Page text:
Virtual Issue: Unfixing Gender Studies
In advance of the forthcoming special issue “Proximities: Reading with Judith Butler” (scheduled to publish in Spring 2022), we invite you to reflect on a set of essays published in Representations that resonates with some of Butler’s earliest and most well-known critical interventions in discourses around gender. Even before the 1990 publication of Gender Trouble: Feminism and the Subversion of Identity, Butler was already introducing the argument that gender is performative, constituted socially by the repetition of acts.1 The essays selected for this virtual issue are only a sampling of those in Representations whose discussions of gender unfold in conversation with Butler. Read in stereoscopy with Butler’s seminal work on gender, they anticipate and echo the same impulse: that we cannot take gender categories for granted.
Since the earliest issues of Representations, gender has been taken up again and again in the the journal's pages as a category of historical analysis—a category that is necessarily unstable and unfixed. Analyses of figures from the rake to the tomboy to the vampire have revealed the social contingencies and frequent collapse of gender difference. Modern understandings of gender have been traced to origins in translations of Juvenal into English and Pauline texts; those understandings have been questioned in the contexts of civil codes and debates about affirmative action. And the authors of these articles have exposed the tenuous foundations of medical discourse by turning to representations of demonic possession, accounts of spiritualism, and anatomical illustrations. Two articles come from an early special issue, “ Misogyny, Misandry, and Misanthropy” (1987), whose interrogations of gender inequality and violence could have provided an entire table of contents for this virtual issue. What these articles often tell us is that categories of gender turn out to be about everything else.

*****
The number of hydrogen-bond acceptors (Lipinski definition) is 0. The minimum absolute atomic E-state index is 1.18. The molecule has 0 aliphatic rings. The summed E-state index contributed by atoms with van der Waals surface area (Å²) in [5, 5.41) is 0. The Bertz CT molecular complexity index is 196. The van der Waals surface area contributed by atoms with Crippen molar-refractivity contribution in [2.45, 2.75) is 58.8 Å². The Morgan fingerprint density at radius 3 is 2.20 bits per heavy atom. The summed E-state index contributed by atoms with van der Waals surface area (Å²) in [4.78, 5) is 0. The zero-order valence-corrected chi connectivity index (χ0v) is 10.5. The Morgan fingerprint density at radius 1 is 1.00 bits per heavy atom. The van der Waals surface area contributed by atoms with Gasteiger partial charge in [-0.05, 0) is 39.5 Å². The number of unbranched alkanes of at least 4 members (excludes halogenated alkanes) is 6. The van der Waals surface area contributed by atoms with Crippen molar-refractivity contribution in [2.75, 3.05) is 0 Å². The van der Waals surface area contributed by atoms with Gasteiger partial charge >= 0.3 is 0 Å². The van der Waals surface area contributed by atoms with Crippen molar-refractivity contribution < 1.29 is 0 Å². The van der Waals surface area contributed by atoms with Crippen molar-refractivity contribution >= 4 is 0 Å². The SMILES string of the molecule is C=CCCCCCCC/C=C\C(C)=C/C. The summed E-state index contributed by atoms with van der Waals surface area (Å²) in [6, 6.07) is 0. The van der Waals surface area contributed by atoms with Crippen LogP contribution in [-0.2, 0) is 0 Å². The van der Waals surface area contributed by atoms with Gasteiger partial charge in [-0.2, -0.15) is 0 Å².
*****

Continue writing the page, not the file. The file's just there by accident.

The articles of this special issue, available free of charge for a limited time, give examples of the historicism frequently associated with Representations. But they also give a sense of the enduring relevance of questions around gender discourses, including those of our contemporary moment.
Table of Contents
Christopher Craft. “Kiss Me with Those Red Lips”: Gender and Inversion in Bram Stoker’s Dracula, no. 8 (1984)
Londa Schiebinger. Skeletons in the Closet: The First Illustrations of the Female Skeleton in Eighteenth-Century Anatomy, no. 14 (1986)
R. Howard Bloch. Medieval Misogyny, no. 20 (1987)
Carol J. Clover. Her Body, Himself: Gender in the Slasher Film, no. 20 (1987)
Judith R. Walkowitz. Science and the Seance: Transgressions of Gender and Genre in Late Victorian London, no. 22 (1988)
Daniel Boyarin. Paul and the Genealogy of Gender, no. 41 (1993)
Barbara T. Christian. Camouflaging Race and Gender, no. 55 (1996)
Dror Wahrman. Gender in Translation: How the English Wrote Their Juvenal, 1644–1815, no. 65 (1999)
Allison Miller. Am I Normal? American Vernacular Psychology and the Tomboy Body, 1900–1940, no. 122 (2013)
Anne E. Linton. Hermaphrodite Outlaws: Ambiguous Sex and the Civil Code in Nineteenth-Century France, no. 138 (2017)
Boyd Brogan. His Belly, Her Seed: Gender and Medicine in Early Modern Demonic Possession, no. 147 (2019)
1 See Judith Butler, “Performative Acts and Gender Constitution: An Essay in Phenomenology and Feminist Theory” Theatre Journal 40, no. 4 (December 1988): 519–31.